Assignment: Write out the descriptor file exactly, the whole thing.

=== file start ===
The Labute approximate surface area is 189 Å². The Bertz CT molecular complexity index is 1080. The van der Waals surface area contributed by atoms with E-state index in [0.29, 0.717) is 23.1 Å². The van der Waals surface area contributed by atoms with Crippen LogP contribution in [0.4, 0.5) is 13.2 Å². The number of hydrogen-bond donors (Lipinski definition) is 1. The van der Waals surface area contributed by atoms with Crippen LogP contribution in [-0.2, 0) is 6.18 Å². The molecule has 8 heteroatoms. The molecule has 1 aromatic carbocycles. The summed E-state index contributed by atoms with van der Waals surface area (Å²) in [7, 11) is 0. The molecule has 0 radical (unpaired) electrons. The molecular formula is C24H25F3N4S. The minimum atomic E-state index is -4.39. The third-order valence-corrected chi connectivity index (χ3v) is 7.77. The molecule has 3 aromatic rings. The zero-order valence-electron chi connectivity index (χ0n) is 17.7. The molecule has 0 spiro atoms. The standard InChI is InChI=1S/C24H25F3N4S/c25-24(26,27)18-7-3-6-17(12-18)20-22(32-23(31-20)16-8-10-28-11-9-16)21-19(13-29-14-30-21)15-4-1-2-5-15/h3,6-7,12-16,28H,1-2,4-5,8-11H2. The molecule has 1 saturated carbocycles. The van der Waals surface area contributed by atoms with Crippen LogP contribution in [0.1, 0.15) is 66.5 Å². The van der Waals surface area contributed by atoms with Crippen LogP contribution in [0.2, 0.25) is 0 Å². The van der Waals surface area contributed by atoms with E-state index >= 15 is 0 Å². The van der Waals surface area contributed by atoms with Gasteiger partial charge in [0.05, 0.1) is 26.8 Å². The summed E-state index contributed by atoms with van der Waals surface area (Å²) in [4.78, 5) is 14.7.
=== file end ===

The Labute approximate surface area is 189 Å². The Bertz CT molecular complexity index is 1080. The van der Waals surface area contributed by atoms with E-state index in [0.29, 0.717) is 23.1 Å². The van der Waals surface area contributed by atoms with Crippen LogP contribution in [0.4, 0.5) is 13.2 Å². The number of hydrogen-bond donors (Lipinski definition) is 1. The van der Waals surface area contributed by atoms with Crippen LogP contribution in [-0.2, 0) is 6.18 Å². The molecule has 8 heteroatoms. The molecule has 1 aromatic carbocycles. The summed E-state index contributed by atoms with van der Waals surface area (Å²) in [7, 11) is 0. The molecule has 0 radical (unpaired) electrons. The molecular formula is C24H25F3N4S. The minimum atomic E-state index is -4.39. The third-order valence-corrected chi connectivity index (χ3v) is 7.77. The molecule has 3 aromatic rings. The zero-order valence-electron chi connectivity index (χ0n) is 17.7. The molecule has 0 spiro atoms. The standard InChI is InChI=1S/C24H25F3N4S/c25-24(26,27)18-7-3-6-17(12-18)20-22(32-23(31-20)16-8-10-28-11-9-16)21-19(13-29-14-30-21)15-4-1-2-5-15/h3,6-7,12-16,28H,1-2,4-5,8-11H2. The molecule has 1 saturated carbocycles. The van der Waals surface area contributed by atoms with Crippen LogP contribution in [0.1, 0.15) is 66.5 Å². The van der Waals surface area contributed by atoms with Crippen LogP contribution in [0.2, 0.25) is 0 Å². The van der Waals surface area contributed by atoms with E-state index >= 15 is 0 Å². The van der Waals surface area contributed by atoms with Gasteiger partial charge in [0.05, 0.1) is 26.8 Å². The summed E-state index contributed by atoms with van der Waals surface area (Å²) in [4.78, 5) is 14.7.